# Given a reaction that was exothermic as written, what enthalpy change would apply to the REVERSE reaction?

Apr 3, 2016

You mean the reverse of say a combustion reaction?

#### Explanation:

$C {H}_{4} \left(g\right) + 2 {O}_{2} \left(g\right) \rightarrow C {O}_{2} \left(g\right) + 2 {H}_{2} O \left(g\right) + 890 \cdot k J$

This is the standard combustion reaction. Now, ordinarily, $\Delta H$ would be listed separately as a NEGATIVE quantity, to show that the reaction is exothermic, which indeed it is because we are making strong $C = O$ and $O - H$ bonds.

The reverse is simply:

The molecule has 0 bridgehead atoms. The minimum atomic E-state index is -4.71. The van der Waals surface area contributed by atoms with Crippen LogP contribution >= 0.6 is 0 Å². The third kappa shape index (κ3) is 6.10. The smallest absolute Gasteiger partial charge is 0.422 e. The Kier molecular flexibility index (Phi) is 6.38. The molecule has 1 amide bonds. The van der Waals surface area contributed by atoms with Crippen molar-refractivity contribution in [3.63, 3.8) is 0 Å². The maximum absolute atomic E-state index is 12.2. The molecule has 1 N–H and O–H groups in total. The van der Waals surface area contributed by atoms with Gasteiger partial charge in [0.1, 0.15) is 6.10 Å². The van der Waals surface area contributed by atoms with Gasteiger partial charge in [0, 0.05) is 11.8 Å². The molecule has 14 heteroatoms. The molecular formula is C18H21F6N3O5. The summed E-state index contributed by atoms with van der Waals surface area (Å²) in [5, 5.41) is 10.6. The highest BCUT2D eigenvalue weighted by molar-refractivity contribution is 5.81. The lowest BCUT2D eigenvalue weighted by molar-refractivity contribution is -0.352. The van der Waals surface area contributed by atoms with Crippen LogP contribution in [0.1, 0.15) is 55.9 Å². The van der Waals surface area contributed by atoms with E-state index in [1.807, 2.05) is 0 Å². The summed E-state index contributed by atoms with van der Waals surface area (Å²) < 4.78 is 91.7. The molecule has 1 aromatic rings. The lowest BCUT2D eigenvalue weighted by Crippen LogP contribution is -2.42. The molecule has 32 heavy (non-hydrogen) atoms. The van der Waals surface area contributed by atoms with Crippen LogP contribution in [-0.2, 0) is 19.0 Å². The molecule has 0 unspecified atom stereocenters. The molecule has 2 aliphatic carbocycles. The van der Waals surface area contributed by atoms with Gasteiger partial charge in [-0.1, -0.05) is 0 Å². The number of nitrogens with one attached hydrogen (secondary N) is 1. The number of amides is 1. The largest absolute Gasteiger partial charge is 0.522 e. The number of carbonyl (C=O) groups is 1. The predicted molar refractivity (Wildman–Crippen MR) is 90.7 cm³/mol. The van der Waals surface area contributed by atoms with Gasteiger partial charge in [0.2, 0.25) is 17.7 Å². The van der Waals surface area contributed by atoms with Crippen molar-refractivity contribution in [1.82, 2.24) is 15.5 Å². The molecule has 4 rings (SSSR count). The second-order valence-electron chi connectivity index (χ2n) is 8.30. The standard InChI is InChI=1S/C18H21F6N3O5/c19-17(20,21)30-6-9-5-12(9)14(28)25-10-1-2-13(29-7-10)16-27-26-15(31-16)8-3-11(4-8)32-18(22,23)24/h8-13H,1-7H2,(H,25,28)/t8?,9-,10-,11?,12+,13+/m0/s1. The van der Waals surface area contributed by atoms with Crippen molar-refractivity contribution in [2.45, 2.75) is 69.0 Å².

$C {O}_{2} \left(g\right) + 2 {H}_{2} O \left(g\right) + \Delta H \rightarrow C {H}_{4} \left(g\right) + 2 {O}_{2}$

$\Delta H$ would be listed here as a POSITIVE quantity, to show that the reaction as written is strongly ENDOTHERMIC.

Alternatively:

$C {O}_{2} \left(g\right) + 2 {H}_{2} O \left(g\right) \rightarrow C {H}_{4} \left(g\right) + 2 {O}_{2}$ $\Delta H = 890.4 \cdot k J \cdot m o {l}^{-} 1$

So the take home message: if the reaction as written is exothermic, in the REVERSE direction it is necessarily endothermic. Conservation of energy laws assure this outcome. Come back for another serve if you are not completely sure of what I am saying.